the benefit of bankers. Eventually, a privately-owned "central bank" was
established in nearly every country; and this central banking system has now
gained control over the economies of the world. Central banks have the
authority to print money in their respective countries, and it is from these
banks that governments must borrow money to pay their debts and fund their
operations. The result is a global economy in which not only industry but
government itself runs on "credit" (or debt) created by a banking monopoly
headed by a network of private central banks; and at the top of this network
is the BIS, the "central bank of central banks" in Basel.
Behind the Curtain
For many years the BIS kept a very low profile, operating behind the scenes
in an abandoned hotel. It was here that decisions were reached to devalue or
defend currencies, fix the price of gold, regulate offshore banking, and
raise or lower short-term interest rates. In 1977, however, the BIS gave up
its anonymity in exchange for more efficient headquarters. The new building
has been described as "an eighteen story-high circular skyscraper that rises
above the medieval city like some misplaced nuclear reactor." It quickly
became known as the "Tower of Basel." Today the BIS has governmental
immunity, pays no taxes, and has its own private police force.4 It is, as
Mayer Rothschild envisioned, above the law.
The BIS is now composed of 55 member nations, but the club that meets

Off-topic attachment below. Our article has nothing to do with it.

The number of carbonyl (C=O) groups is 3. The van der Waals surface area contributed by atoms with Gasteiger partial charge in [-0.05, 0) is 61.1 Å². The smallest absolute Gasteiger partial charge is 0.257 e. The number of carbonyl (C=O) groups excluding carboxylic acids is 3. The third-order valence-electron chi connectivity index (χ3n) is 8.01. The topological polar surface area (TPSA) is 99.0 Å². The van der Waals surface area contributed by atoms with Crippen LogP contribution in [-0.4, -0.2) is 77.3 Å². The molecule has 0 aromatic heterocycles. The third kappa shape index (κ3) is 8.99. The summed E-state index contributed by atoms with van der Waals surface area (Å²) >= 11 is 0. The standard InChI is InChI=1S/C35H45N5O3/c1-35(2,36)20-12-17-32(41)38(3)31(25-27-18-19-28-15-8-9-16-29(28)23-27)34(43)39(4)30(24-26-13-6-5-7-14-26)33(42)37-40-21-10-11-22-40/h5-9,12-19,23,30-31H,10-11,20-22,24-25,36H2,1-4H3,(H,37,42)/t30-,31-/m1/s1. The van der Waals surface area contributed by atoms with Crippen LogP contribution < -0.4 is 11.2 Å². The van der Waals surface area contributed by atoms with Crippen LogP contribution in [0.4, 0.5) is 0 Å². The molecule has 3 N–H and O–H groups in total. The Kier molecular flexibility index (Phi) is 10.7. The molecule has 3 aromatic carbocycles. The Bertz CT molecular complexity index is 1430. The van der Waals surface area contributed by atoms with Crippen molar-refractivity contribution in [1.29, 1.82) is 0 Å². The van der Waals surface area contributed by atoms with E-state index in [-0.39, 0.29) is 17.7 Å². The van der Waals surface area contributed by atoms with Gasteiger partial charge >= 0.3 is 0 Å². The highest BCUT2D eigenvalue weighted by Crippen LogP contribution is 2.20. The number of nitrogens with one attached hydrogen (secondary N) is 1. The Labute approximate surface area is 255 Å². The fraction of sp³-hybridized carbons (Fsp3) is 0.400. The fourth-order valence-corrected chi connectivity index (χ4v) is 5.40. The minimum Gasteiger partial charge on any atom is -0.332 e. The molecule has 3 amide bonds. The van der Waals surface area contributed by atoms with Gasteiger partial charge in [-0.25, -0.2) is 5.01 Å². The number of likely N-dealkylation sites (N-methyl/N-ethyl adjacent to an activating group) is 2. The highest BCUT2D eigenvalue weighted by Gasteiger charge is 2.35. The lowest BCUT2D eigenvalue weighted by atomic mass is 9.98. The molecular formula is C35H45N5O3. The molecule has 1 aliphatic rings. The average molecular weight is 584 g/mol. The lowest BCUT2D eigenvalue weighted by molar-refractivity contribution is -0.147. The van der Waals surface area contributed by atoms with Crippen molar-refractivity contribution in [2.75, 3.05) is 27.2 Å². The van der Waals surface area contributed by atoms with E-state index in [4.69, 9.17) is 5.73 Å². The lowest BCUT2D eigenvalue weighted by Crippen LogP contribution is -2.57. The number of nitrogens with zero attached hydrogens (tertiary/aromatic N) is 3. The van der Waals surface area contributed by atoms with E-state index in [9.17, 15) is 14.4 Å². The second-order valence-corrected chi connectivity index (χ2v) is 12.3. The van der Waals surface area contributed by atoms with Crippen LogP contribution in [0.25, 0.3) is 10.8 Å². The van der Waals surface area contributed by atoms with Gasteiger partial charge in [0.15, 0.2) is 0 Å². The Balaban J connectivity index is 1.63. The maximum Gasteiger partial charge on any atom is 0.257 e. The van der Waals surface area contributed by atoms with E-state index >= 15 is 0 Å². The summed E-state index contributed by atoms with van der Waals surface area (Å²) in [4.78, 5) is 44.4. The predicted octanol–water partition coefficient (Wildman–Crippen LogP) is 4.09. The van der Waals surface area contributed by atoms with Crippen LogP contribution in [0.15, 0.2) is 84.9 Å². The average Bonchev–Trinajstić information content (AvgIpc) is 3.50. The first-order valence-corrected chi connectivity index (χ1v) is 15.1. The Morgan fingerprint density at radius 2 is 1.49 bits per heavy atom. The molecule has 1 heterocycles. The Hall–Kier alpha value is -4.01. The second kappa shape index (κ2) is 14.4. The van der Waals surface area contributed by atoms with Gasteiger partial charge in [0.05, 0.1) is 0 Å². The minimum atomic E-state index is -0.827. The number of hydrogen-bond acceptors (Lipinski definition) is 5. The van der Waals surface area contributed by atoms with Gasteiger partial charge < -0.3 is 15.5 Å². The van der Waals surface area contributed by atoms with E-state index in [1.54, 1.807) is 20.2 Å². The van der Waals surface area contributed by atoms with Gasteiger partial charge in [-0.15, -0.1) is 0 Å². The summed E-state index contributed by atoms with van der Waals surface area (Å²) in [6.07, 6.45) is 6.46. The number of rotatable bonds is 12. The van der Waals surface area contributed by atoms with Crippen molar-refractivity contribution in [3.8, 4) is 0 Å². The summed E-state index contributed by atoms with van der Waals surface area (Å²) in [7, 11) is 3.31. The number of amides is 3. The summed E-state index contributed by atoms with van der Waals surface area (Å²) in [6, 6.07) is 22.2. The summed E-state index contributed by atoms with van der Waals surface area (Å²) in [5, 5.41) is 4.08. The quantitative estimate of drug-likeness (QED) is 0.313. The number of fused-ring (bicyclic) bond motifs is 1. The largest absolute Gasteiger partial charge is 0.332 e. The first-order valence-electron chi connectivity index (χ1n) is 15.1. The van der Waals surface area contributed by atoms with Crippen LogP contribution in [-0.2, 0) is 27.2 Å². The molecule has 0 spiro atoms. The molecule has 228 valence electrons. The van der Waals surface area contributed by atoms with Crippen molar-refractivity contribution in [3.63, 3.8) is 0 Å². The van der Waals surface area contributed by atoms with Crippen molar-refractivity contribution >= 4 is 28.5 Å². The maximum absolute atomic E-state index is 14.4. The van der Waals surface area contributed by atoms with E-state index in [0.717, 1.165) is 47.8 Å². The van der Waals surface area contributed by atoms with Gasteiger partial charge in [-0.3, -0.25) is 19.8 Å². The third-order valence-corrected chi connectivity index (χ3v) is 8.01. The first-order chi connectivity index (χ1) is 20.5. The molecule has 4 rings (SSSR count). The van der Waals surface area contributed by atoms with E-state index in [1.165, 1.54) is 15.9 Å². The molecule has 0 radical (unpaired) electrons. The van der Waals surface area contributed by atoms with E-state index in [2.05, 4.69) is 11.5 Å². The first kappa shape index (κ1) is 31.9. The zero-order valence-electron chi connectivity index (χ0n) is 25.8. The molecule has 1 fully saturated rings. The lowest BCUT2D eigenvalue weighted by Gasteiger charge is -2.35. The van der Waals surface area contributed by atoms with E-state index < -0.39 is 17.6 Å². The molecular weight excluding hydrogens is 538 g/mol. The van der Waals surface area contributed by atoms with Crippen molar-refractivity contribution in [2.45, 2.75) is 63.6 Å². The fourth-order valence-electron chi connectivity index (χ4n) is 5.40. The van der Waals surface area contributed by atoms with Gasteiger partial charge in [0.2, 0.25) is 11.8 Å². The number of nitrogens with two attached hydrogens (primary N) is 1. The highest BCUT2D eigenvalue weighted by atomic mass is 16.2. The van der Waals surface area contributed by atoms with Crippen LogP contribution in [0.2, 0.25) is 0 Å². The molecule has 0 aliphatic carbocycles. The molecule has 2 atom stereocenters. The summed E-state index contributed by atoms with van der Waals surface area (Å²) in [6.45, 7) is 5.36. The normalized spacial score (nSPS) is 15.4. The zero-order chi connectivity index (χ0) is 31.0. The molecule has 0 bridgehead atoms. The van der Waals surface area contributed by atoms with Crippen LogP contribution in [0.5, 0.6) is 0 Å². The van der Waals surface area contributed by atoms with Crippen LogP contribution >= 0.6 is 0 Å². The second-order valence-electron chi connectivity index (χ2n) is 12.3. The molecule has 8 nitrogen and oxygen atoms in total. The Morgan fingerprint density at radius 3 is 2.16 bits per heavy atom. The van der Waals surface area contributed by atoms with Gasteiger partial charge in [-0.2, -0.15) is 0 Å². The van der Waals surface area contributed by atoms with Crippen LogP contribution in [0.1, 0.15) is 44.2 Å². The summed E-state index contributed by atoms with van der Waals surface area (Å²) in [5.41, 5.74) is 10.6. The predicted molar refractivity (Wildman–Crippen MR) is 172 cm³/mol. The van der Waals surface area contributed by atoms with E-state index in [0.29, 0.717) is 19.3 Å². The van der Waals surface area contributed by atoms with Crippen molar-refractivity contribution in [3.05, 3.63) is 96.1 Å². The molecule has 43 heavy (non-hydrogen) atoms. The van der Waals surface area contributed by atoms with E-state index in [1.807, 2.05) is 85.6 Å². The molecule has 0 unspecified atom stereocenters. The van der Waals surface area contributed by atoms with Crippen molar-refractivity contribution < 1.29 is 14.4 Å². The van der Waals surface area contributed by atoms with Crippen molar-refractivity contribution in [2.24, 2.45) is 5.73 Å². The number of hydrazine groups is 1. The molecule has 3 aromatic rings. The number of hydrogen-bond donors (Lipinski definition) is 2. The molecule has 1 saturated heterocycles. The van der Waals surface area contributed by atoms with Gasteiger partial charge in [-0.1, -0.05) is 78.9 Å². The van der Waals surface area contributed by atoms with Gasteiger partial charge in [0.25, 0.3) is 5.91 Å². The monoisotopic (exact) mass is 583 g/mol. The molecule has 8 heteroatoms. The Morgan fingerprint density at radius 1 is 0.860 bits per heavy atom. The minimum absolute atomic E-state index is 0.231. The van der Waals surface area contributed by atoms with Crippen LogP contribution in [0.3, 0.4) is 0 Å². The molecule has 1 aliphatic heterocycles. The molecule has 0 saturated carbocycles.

regularly in Basel is a much smaller group; and even within it, there is a
hierarchy. In a 1983 article in Harper's Magazine called "Ruling the World
of Money," Edward Jay Epstein wrote that where the real business gets done
is in "a sort of inner club made up of the half dozen or so powerful central
bankers who find themselves more or less in the same monetary boat" - those
from Germany, the United States, Switzerland, Italy, Japan and England.
Epstein said:
"The prime value, which also seems to demarcate the inner club from the rest
of the BIS members, is the firm belief that central banks should act
independently of their home governments. . . . A second and closely related
belief of the inner club is that politicians should not be trusted to decide
the fate of the international monetary system."
In 1974, the Basel Committee on Banking Supervision was created by the
central bank Governors of the Group of Ten nations (now expanded to twenty).
The BIS provides the twelve-member Secretariat for the Committee. The
Committee, in turn, sets the rules for banking globally, including capital
requirements and reserve controls. In a 2003 article titled "The Bank for
International Settlements Calls for Global Currency," Joan Veon wrote: